Keibetsu (Blu-ray) (Director's Cut) (Japan Version) Blu-ray Region A
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YesAsia Editorial Description
Kazu is a young gambler forced to participate in an intimidation mission with gangsters because of his gambling debt. On the job, he attracts the attention of exotic dancer Machiko (Suzuki Anne), and the two fall in love at first sight. Out of impulse, the two go on the run and flee from Tokyo to Kazu's hometown for an attempt at a normal life. However, Kazu and Machiko are looked down upon by almost everyone in town due to their pasts. Things get even worse when Kazu borrows money from a loan shark, and the two's dream of a normal life slips even further away.
This edition contains the 145-minute director's cut. It comes with a bonus DVD with making of, interviews, stage events, and trailers.
|Product Title:||Keibetsu (Blu-ray) (Director's Cut) (Japan Version) 輕蔑 (Blu-ray) (導演版) (日本版) 轻蔑 (Blu-ray) (导演版) (日本版) 軽蔑 ディレクターズ・カット 【Blu-rayDisc】 Keibetsu (Blu-ray) (Director's Cut) (Japan Version)|
|Artist Name(s):||Suzuki Anne | Kora Kengo | Kobayashi Kaoru | Omori Nao | Murakami Jun | Taguchi Tomorowo | Oshinari Shugo | Midori Mako | Negishi Kie | Yamada Kinuwo | Warabino Tomoya | Kobayashi Yukichi | Aoi Sola 鈴木杏 | 高良健吾 | 小林薰 | 大森南朋 | 村上淳 | 田口智朗 | 忍成修吾 | 綠魔子 | 根岸季衣 | Yamada Kinuwo | Warabino Tomoya | Kobayashi Yukichi | 蒼井空 铃木杏 | 高良健吾 | 小林薰 | 大森南朋 | 村上淳 | 田口智朗 | 忍成修吾 | 绿魔子 | 根岸季衣 | Yamada Kinuwo | Warabino Tomoya | Kobayashi Yukichi | 苍井空 鈴木杏 | 高良健吾 | 小林薫 | 大森南朋 | 村上淳 | 田口トモロヲ | 忍成修吾 | 緑魔子 | 根岸季衣 | 山田キヌヲ | 蕨野友也 | 小林ユウキチ | 日向寺雅人 | 蒼井そら Suzuki Anne | Kora Kengo | Kobayashi Kaoru | Omori Nao | Murakami Jun | Taguchi Tomorowo | Oshinari Shugo | Midori Mako | Negishi Kie | Yamada Kinuwo | Warabino Tomoya | Kobayashi Yukichi | Aoi Sola|
|Director:||Hiroki Ryuichi 廣木隆一 广木隆一 廣木隆一 Hiroki Ryuichi|
|Blu-ray Region Code:||A - Americas (North, Central and South except French Guiana), Korea, Japan, South East Asia (including Hong Kong, Macau and Taiwan) What is it?|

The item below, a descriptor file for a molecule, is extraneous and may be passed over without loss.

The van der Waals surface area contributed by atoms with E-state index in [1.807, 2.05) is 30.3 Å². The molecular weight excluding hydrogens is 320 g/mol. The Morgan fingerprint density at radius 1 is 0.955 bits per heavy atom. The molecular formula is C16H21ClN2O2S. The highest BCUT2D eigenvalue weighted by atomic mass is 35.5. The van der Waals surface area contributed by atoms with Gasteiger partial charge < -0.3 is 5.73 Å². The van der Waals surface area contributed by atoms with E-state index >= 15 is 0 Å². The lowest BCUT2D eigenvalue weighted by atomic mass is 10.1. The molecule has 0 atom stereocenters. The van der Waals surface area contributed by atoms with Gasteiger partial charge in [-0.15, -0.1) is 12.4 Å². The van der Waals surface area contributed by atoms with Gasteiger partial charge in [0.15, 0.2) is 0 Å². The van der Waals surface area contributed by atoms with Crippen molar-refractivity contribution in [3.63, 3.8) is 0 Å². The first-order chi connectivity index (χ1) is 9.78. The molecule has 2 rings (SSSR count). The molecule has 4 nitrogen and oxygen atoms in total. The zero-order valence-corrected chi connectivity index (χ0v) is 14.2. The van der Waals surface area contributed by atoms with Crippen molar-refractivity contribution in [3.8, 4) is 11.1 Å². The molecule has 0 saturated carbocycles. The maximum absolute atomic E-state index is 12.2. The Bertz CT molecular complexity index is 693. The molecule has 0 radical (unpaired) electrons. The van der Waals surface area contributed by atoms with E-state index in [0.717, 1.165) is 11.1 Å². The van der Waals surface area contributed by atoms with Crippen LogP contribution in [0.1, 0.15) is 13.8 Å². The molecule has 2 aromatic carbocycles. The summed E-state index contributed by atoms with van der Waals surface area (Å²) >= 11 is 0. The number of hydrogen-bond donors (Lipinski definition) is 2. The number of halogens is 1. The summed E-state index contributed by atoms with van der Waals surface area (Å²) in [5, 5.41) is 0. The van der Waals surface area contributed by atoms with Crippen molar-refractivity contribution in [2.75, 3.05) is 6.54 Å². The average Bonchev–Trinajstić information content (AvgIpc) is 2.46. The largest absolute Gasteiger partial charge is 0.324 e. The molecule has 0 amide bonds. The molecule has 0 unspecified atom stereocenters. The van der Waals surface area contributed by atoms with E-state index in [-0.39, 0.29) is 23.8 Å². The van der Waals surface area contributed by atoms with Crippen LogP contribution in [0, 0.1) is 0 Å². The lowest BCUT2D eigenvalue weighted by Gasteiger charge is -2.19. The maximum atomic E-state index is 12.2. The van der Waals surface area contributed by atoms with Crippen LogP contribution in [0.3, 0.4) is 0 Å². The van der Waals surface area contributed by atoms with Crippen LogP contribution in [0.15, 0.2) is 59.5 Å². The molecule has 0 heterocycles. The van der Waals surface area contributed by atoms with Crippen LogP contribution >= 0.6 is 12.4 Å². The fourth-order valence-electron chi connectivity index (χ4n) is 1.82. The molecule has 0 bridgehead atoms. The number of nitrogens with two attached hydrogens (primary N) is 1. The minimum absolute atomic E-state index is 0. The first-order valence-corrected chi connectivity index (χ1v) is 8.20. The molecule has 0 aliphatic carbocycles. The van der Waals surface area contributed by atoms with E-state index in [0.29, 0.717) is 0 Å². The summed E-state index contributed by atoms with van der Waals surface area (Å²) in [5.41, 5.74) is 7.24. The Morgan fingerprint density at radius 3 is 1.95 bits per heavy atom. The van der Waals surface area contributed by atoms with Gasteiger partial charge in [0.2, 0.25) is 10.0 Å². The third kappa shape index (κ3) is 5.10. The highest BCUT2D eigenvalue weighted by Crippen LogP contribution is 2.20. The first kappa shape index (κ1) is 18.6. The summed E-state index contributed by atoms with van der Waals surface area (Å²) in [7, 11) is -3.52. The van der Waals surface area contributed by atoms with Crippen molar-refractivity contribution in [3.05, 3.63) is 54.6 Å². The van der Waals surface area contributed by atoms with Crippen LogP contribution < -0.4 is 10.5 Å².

|Publisher Product Code:||DAXA-4104|
|Place of Origin:||Japan|
|Other Information:||Blu-ray Disc + DVD|
|Shipment Unit:||1 What is it?|
|YesAsia Catalog No.:||1024761176|
Other Versions of "Keibetsu (Blu-ray) (Director's Cut) (Japan Version)"
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Hong Kong Version
- The Egoists (VCD) (Hong Kong Version) VCD
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- The Egoists (DVD) (English Subtitled) (Hong Kong Version) DVD Region 3
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YumCha! Asian Entertainment Reviews and Features
Professional Review of "Keibetsu (Blu-ray) (Director's Cut) (Japan Version)"
This professional review refers to The Egoists (DVD) (English Subtitled) (Hong Kong Version)
Japanese director Hiroki Ryuichi has had a pretty fascinating career, starting off in Pinku films, before being hailed in the mid-2000s as one of the country's top New Wave indie helmers thanks to acclaimed outings like Vibrator. Having flirted with more commercial fare of late with April Bride, Your Friend and other more straightforward efforts, his latest film The Egoists sees a return to more searching and unconventional character drama. The film was based on the novel by famed author Nakagami Kenji, his last before his death in 1992, and follows two young lovers trying to find their place in the world, played by former teen star Suzuki Anne, who rose to fame after her turn in the popular Hana and Alice and by Kora Kengo, recently in The Woodsman and the Rain and who worked with the director before on M in 2006.